(By the way, brilliant marketing idea to explain that this CSA “event” is scheduled on what has been the most popular CSA sign up day of the year in the past. What similar idea could the farmers market field adopt I wonder?)
PITTSBURGH, PA (February 23, 2015): Farms from around the country are celebrating National CSA Sign-Up Day on February 28. The day encourages food consumers to buy a share of their local farm’s harvest for the 2015 season, a buying model known as Community Supported Agriculture, or CSA.
CSA has become an important model to support local agriculture since it was introduced to the United States in the 1980s and since grown to over 6,000 farms across the country. To join a CSA, members buy a share of the harvest in the Winter and Spring and then get a box of local produce each week throughout the growing season.
“CSAs are the most authentic connection between a farmer and eater available. CSA members get the freshest, high quality, seasonal local produce, but they also get a direct connection to their farmer. This model is economically important to farmers, especially small and beginning farmers, because they can grow with confidence knowing that they have a market for their produce ahead of time.”, says Simon Huntley from Small Farm Central, a technology company that works with CSA farms across the country, and the creator of National CSA Sign-up Day.
February 28th was chosen as National CSA Sign-up Day because this day is the most popular day to sign up for CSA shares according to the 2014 CSA Farming Report. Buying a CSA share in late winter is important because farmers are making the capital investments for this year’s harvest now and the CSA model means they do not need to finance these costs with costly credit.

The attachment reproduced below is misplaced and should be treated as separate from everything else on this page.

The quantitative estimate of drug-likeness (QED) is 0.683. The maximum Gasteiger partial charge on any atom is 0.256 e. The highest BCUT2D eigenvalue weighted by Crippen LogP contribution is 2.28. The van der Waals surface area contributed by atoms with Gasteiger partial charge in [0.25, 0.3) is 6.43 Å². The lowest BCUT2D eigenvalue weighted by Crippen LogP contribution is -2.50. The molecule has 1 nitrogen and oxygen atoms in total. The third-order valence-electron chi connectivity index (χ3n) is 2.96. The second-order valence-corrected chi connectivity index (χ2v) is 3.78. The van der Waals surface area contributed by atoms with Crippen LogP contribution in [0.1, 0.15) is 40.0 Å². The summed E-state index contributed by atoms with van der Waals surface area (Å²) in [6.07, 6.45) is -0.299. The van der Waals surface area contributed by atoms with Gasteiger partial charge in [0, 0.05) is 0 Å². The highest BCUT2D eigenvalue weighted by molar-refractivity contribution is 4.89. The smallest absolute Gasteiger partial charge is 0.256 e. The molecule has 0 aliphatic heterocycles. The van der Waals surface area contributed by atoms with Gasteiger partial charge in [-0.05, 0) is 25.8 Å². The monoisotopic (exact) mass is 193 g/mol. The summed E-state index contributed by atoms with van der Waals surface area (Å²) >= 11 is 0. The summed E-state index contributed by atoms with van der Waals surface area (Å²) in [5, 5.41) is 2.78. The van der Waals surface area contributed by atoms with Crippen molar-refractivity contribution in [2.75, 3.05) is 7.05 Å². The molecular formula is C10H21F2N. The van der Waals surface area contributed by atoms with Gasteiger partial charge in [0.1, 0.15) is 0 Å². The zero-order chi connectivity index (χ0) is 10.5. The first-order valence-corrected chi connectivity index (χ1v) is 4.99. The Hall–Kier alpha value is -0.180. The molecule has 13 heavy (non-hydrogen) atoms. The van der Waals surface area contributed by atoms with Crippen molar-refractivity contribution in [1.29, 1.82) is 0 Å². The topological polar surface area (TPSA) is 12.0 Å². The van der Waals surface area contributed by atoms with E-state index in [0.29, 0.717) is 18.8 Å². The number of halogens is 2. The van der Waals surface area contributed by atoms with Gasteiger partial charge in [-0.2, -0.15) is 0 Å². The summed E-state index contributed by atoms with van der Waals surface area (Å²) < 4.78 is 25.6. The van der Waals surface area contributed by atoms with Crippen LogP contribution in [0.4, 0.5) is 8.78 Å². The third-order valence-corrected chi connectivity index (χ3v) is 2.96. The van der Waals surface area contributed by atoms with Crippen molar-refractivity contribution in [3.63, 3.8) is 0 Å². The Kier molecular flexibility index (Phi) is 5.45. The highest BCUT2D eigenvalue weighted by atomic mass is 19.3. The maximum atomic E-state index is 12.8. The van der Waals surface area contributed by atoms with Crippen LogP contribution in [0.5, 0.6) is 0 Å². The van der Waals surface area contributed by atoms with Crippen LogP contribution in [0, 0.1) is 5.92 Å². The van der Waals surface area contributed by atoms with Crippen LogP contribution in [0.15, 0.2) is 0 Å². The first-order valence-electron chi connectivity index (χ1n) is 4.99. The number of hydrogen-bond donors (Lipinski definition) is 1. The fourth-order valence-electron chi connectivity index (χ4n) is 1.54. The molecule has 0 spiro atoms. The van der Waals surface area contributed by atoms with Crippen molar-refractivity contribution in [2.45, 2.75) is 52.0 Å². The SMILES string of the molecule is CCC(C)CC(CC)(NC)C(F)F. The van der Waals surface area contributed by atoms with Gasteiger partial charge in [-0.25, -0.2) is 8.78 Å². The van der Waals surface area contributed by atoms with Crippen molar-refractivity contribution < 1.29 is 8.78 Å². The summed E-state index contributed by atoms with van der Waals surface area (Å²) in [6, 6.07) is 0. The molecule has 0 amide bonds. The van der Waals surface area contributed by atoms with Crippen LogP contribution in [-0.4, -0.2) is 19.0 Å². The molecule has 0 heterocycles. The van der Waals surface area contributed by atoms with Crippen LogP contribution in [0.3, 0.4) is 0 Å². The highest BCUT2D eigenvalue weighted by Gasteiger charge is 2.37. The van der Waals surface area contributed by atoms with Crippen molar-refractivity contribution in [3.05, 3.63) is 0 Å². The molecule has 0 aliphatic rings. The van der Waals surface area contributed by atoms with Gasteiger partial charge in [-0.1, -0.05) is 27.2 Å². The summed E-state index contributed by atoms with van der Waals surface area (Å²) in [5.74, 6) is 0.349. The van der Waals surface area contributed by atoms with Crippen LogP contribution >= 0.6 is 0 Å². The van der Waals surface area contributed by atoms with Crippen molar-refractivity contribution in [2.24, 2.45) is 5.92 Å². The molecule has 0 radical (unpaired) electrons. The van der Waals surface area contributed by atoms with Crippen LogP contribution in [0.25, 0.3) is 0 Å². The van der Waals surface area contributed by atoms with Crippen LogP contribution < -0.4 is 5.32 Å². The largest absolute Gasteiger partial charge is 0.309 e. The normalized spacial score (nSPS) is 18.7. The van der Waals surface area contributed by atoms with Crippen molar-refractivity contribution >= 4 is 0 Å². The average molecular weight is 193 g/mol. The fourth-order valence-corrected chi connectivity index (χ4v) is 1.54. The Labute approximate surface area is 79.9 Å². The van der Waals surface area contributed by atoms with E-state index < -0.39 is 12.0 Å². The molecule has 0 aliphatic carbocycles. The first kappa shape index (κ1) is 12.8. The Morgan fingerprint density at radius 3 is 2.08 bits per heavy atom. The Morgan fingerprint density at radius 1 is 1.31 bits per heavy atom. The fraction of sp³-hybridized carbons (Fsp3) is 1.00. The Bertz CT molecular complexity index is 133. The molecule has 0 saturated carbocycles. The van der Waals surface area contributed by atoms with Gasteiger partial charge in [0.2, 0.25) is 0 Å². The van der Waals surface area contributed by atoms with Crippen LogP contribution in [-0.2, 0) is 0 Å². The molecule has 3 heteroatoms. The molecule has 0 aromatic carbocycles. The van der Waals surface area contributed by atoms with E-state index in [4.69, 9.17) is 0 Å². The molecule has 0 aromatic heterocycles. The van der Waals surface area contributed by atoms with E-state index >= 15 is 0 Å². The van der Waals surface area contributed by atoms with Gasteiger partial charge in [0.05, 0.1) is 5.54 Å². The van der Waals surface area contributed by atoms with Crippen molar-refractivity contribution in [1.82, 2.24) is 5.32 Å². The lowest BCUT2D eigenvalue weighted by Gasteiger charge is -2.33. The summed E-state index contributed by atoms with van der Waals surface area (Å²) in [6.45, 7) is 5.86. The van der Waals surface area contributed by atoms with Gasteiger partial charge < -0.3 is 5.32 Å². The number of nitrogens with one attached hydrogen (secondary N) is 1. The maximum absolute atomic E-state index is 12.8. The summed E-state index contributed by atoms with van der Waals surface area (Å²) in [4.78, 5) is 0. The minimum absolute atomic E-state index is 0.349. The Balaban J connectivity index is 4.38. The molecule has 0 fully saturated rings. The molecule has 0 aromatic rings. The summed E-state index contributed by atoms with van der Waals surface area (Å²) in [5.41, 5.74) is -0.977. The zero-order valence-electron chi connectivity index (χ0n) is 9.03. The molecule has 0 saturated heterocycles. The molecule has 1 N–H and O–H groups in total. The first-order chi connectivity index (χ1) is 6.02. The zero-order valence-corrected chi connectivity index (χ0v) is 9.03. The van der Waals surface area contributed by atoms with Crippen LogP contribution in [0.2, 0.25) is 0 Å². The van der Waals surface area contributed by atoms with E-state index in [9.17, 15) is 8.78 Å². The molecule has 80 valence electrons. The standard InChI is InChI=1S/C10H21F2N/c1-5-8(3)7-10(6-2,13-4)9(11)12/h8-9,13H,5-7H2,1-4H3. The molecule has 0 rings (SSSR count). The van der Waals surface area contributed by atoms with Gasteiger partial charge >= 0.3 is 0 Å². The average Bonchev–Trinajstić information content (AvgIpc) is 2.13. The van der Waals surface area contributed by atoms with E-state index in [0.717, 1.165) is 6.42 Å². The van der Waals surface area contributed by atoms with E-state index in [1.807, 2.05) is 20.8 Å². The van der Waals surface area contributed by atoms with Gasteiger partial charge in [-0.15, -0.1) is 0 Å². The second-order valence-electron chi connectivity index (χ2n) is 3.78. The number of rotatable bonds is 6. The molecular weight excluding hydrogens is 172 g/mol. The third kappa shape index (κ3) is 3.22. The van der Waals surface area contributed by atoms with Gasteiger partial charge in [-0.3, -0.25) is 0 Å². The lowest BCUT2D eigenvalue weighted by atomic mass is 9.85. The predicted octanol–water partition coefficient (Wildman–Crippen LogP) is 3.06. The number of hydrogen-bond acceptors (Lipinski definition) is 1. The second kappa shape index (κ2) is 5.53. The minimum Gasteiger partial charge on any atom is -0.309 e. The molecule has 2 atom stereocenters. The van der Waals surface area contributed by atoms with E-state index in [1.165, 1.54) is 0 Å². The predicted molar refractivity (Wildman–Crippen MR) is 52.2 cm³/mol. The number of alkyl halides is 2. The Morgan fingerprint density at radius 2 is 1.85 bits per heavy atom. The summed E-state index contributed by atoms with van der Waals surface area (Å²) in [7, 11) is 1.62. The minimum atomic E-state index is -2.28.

“The CSA model was what allowed me to start my own farm business at age 23. Without the sale of CSA shares, I would not have been able to buy seeds, potting soil, fertilizer, or anything else. Six years later, my business is still going strong, and it’s because of the CSA. Access to capital in the off-season; the meaningful connections between farmers and CSA members; the sense of ownership and pride members feel about their CSA farms–all these things add up to healthy farms, businesses, and communities. The CSA model is good for everybody,” says Laura Olive Sackton, owner of First Root Farm in Concord, Massachusetts.
For eaters looking to join a CSA, a searchable database of CSA farms is available at localharvest.org.
To learn more about National CSA Sign-Up Day and the CSA model, visit http://www.csasignupday.com.
For more information, please contact:
Small Farm Central